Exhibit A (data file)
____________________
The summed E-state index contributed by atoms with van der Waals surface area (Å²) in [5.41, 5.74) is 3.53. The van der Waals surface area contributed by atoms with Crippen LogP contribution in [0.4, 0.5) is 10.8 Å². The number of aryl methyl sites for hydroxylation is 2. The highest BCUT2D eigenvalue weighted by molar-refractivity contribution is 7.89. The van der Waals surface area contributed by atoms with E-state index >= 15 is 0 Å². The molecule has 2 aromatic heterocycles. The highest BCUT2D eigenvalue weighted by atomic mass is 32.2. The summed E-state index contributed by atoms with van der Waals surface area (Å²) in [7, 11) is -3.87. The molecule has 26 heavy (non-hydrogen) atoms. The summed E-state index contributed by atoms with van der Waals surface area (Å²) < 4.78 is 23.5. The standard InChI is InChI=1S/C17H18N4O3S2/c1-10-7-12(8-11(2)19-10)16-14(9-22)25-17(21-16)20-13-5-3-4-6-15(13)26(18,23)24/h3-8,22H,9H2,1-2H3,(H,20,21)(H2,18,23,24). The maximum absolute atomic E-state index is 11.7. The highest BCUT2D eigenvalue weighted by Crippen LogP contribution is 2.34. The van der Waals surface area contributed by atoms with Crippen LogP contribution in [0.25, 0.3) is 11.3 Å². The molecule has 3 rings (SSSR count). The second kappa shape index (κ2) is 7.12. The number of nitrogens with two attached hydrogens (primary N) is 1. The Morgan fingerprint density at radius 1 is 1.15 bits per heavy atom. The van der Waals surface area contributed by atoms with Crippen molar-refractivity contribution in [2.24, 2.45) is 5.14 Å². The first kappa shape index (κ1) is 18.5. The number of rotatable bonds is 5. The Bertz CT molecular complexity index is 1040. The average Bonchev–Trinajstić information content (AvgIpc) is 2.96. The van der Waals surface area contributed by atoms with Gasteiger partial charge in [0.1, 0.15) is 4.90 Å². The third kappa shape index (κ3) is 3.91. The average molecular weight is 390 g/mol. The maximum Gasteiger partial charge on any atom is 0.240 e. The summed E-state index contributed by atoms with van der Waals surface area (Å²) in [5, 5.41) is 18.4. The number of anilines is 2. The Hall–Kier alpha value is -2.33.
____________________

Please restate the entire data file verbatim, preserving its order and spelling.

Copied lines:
The summed E-state index contributed by atoms with van der Waals surface area (Å²) in [5.41, 5.74) is 3.53. The van der Waals surface area contributed by atoms with Crippen LogP contribution in [0.4, 0.5) is 10.8 Å². The number of aryl methyl sites for hydroxylation is 2. The highest BCUT2D eigenvalue weighted by molar-refractivity contribution is 7.89. The van der Waals surface area contributed by atoms with E-state index >= 15 is 0 Å². The molecule has 2 aromatic heterocycles. The highest BCUT2D eigenvalue weighted by atomic mass is 32.2. The summed E-state index contributed by atoms with van der Waals surface area (Å²) in [7, 11) is -3.87. The molecule has 26 heavy (non-hydrogen) atoms. The summed E-state index contributed by atoms with van der Waals surface area (Å²) < 4.78 is 23.5. The standard InChI is InChI=1S/C17H18N4O3S2/c1-10-7-12(8-11(2)19-10)16-14(9-22)25-17(21-16)20-13-5-3-4-6-15(13)26(18,23)24/h3-8,22H,9H2,1-2H3,(H,20,21)(H2,18,23,24). The maximum absolute atomic E-state index is 11.7. The highest BCUT2D eigenvalue weighted by Crippen LogP contribution is 2.34. The van der Waals surface area contributed by atoms with Crippen LogP contribution in [0.25, 0.3) is 11.3 Å². The molecule has 3 rings (SSSR count). The second kappa shape index (κ2) is 7.12. The number of nitrogens with two attached hydrogens (primary N) is 1. The Morgan fingerprint density at radius 1 is 1.15 bits per heavy atom. The van der Waals surface area contributed by atoms with Crippen molar-refractivity contribution in [2.24, 2.45) is 5.14 Å². The first kappa shape index (κ1) is 18.5. The number of rotatable bonds is 5. The Bertz CT molecular complexity index is 1040. The average Bonchev–Trinajstić information content (AvgIpc) is 2.96. The van der Waals surface area contributed by atoms with Gasteiger partial charge in [0.1, 0.15) is 4.90 Å². The third kappa shape index (κ3) is 3.91. The average molecular weight is 390 g/mol. The maximum Gasteiger partial charge on any atom is 0.240 e. The summed E-state index contributed by atoms with van der Waals surface area (Å²) in [5, 5.41) is 18.4. The number of anilines is 2. The Hall–Kier alpha value is -2.33.